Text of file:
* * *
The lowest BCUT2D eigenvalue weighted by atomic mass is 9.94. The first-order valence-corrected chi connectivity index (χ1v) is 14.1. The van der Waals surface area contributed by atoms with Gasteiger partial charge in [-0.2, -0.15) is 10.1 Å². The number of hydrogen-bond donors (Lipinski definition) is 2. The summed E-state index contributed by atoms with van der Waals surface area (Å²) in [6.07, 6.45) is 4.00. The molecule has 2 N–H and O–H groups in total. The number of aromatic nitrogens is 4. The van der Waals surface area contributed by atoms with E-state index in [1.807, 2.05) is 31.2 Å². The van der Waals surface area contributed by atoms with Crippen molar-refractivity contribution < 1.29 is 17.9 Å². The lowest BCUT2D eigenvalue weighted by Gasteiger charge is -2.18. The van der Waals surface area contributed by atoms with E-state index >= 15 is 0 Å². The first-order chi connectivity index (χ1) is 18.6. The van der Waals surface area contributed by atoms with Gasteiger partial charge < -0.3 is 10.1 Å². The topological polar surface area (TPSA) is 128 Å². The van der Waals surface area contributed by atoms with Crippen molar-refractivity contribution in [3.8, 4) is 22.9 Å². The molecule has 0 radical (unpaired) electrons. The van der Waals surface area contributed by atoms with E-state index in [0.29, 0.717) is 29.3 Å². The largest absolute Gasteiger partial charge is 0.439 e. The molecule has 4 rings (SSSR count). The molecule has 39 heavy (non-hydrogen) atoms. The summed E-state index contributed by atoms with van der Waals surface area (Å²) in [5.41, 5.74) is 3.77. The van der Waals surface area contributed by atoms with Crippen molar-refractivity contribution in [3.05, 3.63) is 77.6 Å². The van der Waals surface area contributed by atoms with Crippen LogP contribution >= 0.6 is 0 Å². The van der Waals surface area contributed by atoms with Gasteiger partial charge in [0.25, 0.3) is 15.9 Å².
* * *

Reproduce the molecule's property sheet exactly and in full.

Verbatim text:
The lowest BCUT2D eigenvalue weighted by atomic mass is 9.94. The first-order valence-corrected chi connectivity index (χ1v) is 14.1. The van der Waals surface area contributed by atoms with Gasteiger partial charge in [-0.2, -0.15) is 10.1 Å². The number of hydrogen-bond donors (Lipinski definition) is 2. The summed E-state index contributed by atoms with van der Waals surface area (Å²) in [6.07, 6.45) is 4.00. The molecule has 2 N–H and O–H groups in total. The number of aromatic nitrogens is 4. The van der Waals surface area contributed by atoms with E-state index in [1.807, 2.05) is 31.2 Å². The van der Waals surface area contributed by atoms with Crippen molar-refractivity contribution < 1.29 is 17.9 Å². The lowest BCUT2D eigenvalue weighted by Gasteiger charge is -2.18. The van der Waals surface area contributed by atoms with E-state index >= 15 is 0 Å². The first-order chi connectivity index (χ1) is 18.6. The van der Waals surface area contributed by atoms with Gasteiger partial charge < -0.3 is 10.1 Å². The topological polar surface area (TPSA) is 128 Å². The van der Waals surface area contributed by atoms with Crippen molar-refractivity contribution in [3.8, 4) is 22.9 Å². The molecule has 0 radical (unpaired) electrons. The van der Waals surface area contributed by atoms with E-state index in [0.29, 0.717) is 29.3 Å². The largest absolute Gasteiger partial charge is 0.439 e. The molecule has 4 rings (SSSR count). The molecule has 39 heavy (non-hydrogen) atoms. The summed E-state index contributed by atoms with van der Waals surface area (Å²) in [5.41, 5.74) is 3.77. The van der Waals surface area contributed by atoms with Crippen molar-refractivity contribution in [3.05, 3.63) is 77.6 Å². The van der Waals surface area contributed by atoms with Crippen LogP contribution >= 0.6 is 0 Å². The van der Waals surface area contributed by atoms with Gasteiger partial charge in [0.25, 0.3) is 15.9 Å².